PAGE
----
IV. THE REALIZED RESULTS OF THE DIVINE CHOICE. Already the Hebrews had obtained a signal triumph over the Egyptians, as the proof of God's gracious intentions towards them. That triumph was singular, surprising, and complete, he, who could secure such a triumph for Israel, could give them easy conquest over any adversary. They knew how to touch the secret springs of success. The pathway to renown was open. There was scarcely room for a doubtful issue, for from a greater foe God had already delivered them.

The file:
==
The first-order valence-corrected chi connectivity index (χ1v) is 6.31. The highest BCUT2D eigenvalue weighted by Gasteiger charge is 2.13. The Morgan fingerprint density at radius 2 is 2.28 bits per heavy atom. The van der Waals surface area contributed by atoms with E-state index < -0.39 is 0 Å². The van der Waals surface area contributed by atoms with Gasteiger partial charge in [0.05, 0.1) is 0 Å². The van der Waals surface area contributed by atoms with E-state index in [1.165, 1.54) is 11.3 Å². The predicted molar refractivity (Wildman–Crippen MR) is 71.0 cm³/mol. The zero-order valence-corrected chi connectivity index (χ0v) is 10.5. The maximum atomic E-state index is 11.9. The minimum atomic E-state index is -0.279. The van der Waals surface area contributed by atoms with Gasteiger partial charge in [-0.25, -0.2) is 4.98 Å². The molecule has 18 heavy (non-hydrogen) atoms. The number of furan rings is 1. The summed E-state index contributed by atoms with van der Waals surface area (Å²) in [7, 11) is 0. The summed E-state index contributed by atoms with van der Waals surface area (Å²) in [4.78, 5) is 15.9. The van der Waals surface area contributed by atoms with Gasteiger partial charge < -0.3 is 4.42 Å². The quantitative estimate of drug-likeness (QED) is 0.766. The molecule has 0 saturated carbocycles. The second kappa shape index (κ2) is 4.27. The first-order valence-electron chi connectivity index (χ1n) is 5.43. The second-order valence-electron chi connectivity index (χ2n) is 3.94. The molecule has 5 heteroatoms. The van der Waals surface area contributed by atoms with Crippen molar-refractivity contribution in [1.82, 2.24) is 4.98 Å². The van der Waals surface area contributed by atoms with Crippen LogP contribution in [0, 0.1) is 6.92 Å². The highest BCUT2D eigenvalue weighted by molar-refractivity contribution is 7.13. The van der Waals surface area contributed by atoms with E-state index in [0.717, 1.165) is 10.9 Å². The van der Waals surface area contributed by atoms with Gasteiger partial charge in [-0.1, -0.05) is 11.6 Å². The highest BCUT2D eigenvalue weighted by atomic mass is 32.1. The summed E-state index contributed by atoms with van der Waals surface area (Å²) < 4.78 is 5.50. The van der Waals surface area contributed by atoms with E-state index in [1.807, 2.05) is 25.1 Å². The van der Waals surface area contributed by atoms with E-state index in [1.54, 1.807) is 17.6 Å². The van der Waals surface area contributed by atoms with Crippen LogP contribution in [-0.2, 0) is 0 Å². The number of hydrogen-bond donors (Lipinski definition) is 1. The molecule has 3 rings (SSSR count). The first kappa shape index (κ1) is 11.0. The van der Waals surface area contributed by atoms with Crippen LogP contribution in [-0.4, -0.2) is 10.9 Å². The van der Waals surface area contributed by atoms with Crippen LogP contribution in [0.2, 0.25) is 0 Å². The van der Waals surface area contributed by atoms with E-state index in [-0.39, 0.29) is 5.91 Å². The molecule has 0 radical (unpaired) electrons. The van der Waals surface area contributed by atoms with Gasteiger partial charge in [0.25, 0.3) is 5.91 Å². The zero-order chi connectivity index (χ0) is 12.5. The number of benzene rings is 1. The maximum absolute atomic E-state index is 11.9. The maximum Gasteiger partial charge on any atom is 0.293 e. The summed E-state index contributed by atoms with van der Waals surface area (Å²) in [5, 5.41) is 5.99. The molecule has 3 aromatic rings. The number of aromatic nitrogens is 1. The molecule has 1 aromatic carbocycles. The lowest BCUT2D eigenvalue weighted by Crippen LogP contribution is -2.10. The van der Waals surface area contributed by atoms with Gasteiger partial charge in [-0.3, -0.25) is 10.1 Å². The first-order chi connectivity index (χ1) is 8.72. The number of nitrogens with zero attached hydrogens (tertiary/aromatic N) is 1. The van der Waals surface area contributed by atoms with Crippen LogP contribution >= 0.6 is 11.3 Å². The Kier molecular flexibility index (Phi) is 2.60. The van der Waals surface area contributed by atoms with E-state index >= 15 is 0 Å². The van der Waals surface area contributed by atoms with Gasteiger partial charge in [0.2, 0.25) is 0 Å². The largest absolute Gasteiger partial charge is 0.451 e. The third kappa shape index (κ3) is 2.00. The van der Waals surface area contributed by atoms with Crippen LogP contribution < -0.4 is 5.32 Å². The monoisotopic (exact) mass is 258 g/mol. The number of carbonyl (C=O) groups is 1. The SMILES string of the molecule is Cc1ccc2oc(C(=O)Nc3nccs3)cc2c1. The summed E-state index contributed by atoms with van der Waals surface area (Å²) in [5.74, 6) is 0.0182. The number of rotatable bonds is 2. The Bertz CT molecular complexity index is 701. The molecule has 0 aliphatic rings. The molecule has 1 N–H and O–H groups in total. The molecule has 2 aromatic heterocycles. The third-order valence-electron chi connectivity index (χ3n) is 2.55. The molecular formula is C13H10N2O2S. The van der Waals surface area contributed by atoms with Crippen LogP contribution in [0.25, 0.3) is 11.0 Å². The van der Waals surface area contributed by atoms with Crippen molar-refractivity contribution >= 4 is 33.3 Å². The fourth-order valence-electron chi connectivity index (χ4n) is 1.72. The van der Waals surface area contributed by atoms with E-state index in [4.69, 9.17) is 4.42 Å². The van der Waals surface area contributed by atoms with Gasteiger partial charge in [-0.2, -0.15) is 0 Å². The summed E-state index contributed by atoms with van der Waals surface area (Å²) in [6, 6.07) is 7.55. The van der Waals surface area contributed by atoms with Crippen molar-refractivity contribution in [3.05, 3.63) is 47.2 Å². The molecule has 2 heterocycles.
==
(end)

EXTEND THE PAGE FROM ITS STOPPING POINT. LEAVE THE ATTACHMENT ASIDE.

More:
V. THE HONOR CONVEYED IN THIS CHOICE, VIZ. TO BE CO-WORKERS WITH GOD. God would cast out the seven nations of Canaanites, therefore the Hebrews must smite them. God would deliver them up, therefore Israel was to destroy them. In every step they were to be coadjutors with God. We are not to suppose that the Canaanites were passively slaughtered. In every case they provoked severity of treatment. So completely had the idolaters identified themselves with idolatry, that, to destroy the latter, Israel had to destroy the former. When God, the Great Proprietor of all, imposes a command upon us, however repulsive to our own feeling, it would be flagrant disloyalty on our part, yea, gross sin, to disobey. Punishment by the sword cannot be a more unrighteous act than punishment by cholera or by plague; and if men admit the justice of the one, they should also of the other. Human pity must sometimes be kept in abeyance.